When the Asian Development Bank published its 2017 Meeting Asia’s Infrastructure Needs report, it estimated the region would require investment of over $26 trillion – $1.7 trillion per year – through to 2030, to be invested across its power, transport, telecommunications, and water and sanitation sectors.
“The demand for infrastructure across Asia and the Pacific far outstrips current supply,” ADB President Takehiko Nakao said at the time. “Asia needs new and upgraded infrastructure that will set the standard for quality, encourage economic growth, and respond to the pressing global challenge that is climate change.”
This was well before a global pandemic and a more volatile macroeconomic and geopolitical environment – including rising energy prices as a result of the war in Ukraine, rising inflation and interest rates, and escalating tensions between the US and China – were added to the mix. Emerging Asia’s infrastructure needs, however, remain as pressing as ever. The question is: will the heightened uncertainty of today’s investment environment deter the private capital crucial to helping Asia meet its infrastructure needs?
The answer, quite simply, appears to be no. While today’s heightened uncertainty can’t be overlooked when sizing up infrastructure investment opportunities across Asia’s developing markets, the fact that the demand for infrastructure in these markets continues to outstrip supply suggests they’re unlikely to be written off as viable investment destinations anytime soon.
This is especially true of fund managers and investors with track records of investing in Asia’s emerging markets, who are well-versed in the ebb and flow of the region’s economies. As Sanjiv Aggarwal, energy infrastructure partner at Actis, points out, Asia has had to grapple with certain macroeconomic trends like rising energy prices well before such trends became a global concern.
“The need to move away from fossil fuels began long before the invasion of Ukraine,” Aggarwal says. “Asia had already seen an increase in the price of coal and liquefied natural gas thanks to the economic revival in the wake of covid-19… Issues such as these were already creating problems even before the war in Ukraine highlighted just how fossil fuels can be used as geopolitical instruments.”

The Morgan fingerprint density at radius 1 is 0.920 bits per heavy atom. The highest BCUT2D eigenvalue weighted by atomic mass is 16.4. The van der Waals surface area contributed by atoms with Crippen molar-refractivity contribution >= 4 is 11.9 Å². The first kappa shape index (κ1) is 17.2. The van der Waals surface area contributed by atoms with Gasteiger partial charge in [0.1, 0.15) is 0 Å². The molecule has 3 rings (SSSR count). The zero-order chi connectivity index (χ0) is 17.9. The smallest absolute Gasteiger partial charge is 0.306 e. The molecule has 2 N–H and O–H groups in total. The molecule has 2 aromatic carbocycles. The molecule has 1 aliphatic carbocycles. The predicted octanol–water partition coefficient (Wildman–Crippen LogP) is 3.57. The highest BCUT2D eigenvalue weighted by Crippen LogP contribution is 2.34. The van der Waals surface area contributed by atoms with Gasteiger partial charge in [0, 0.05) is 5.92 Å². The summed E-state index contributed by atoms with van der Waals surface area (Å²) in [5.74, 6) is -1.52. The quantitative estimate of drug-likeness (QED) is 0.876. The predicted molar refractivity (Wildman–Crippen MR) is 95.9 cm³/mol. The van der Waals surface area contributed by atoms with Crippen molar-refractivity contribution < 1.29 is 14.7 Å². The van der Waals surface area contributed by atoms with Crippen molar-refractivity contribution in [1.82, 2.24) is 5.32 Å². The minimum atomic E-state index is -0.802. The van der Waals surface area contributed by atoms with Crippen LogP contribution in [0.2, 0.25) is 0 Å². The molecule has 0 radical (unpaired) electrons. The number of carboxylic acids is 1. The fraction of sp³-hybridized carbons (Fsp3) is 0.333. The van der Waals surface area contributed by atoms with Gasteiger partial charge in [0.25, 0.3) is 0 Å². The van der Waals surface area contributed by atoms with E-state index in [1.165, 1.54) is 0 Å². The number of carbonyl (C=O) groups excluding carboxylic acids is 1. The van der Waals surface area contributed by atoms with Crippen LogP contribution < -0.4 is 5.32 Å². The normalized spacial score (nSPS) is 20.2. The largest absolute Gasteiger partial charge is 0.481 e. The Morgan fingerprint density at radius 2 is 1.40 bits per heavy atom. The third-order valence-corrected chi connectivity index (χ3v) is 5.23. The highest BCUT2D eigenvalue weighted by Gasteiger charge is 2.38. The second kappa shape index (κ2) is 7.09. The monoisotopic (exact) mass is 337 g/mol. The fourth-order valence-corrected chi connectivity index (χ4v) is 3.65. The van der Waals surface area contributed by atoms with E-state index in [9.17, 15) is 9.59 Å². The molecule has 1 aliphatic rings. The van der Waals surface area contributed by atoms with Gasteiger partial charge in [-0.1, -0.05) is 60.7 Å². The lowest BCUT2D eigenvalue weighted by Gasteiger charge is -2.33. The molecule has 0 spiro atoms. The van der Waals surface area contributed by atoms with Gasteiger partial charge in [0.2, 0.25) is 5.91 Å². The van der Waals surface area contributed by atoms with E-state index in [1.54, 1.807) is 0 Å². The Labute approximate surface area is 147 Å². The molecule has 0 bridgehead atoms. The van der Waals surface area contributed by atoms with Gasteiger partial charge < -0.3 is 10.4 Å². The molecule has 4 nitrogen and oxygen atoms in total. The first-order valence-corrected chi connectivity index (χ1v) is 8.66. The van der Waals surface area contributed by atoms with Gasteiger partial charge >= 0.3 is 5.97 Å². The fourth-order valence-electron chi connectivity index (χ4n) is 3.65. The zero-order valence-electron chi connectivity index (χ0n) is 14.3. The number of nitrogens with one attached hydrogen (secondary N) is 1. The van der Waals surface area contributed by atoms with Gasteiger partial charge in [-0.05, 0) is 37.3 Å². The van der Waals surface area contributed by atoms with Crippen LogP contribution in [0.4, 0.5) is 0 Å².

In addition, he notes that, despite the new level of uncertainty in the investment landscape, the move by governments across the region to create more favourable policy frameworks for the flow of private capital into infrastructure projects is continuing to create new opportunities for investors in the asset class.
“The case for developing Asia lagging far behind in terms of capital stock per capita is quite clear and the need for investment in these physical assets very immediate. Governments in the region realise the same and also believe that investment in infrastructure is the best way to get back to growth in a post-pandemic world,” Aggarwal says.
“Many Asian countries have accelerated the push for investment in infrastructure, facilitated by ambitious national infrastructure plans, policy measures, and increased opportunities for private sector participation. This is resulting in the increasing emergence of PPP opportunities across India and Southeast Asian nations.
“These countries are strongly committed to developing and upgrading infrastructure facilities and to making infrastructure development a centre-stage effort to support sustainable post-pandemic recovery.”
Nick Parsons, head of research and ESG policy at asset manager ThomasLloyd Group, agrees. Parsons believes that Asia’s emerging markets are as strong as they have ever been, and that they will continue to grow in the face of current volatility thanks to three key trends across the region. These, he argues, are population growth, economic growth and urbanisation. With all three themes combining to create increasing demand for sustainable infrastructure and renewable energy projects in particular, Parsons says that his firm – which is mainly focused on sustainable infrastructure in the emerging markets of Asia and launched the renewable energy-focused ThomasLloyd Energy Impact Trust plc on the London Stock Exchange in 2021 – remains undeterred in its investment approach.
“Asian economies are now much better placed than at any time in recent history to withstand global shock. Overall, their macroeconomic performance and their resilience has improved enormously over the last 30 years,” he explains.
“Increasing geopolitical uncertainty doesn’t change our strategy. In fact, if anything, it confirms it and underpins it… If you’re an investor in emerging markets in Asia, it’s hard to see why broader geopolitical uncertainties would lead you to change that strategy. There are still more people, there’s still more growth, there’s still more urbanisation. What led you to have that strategy in the first place is still there.
“We’re certainly not complacent about it and we do update our risk assessments and our thought processes. But, as we see it, our strategy is as valid today as it’s ever been.”
Heightened risk, still compelling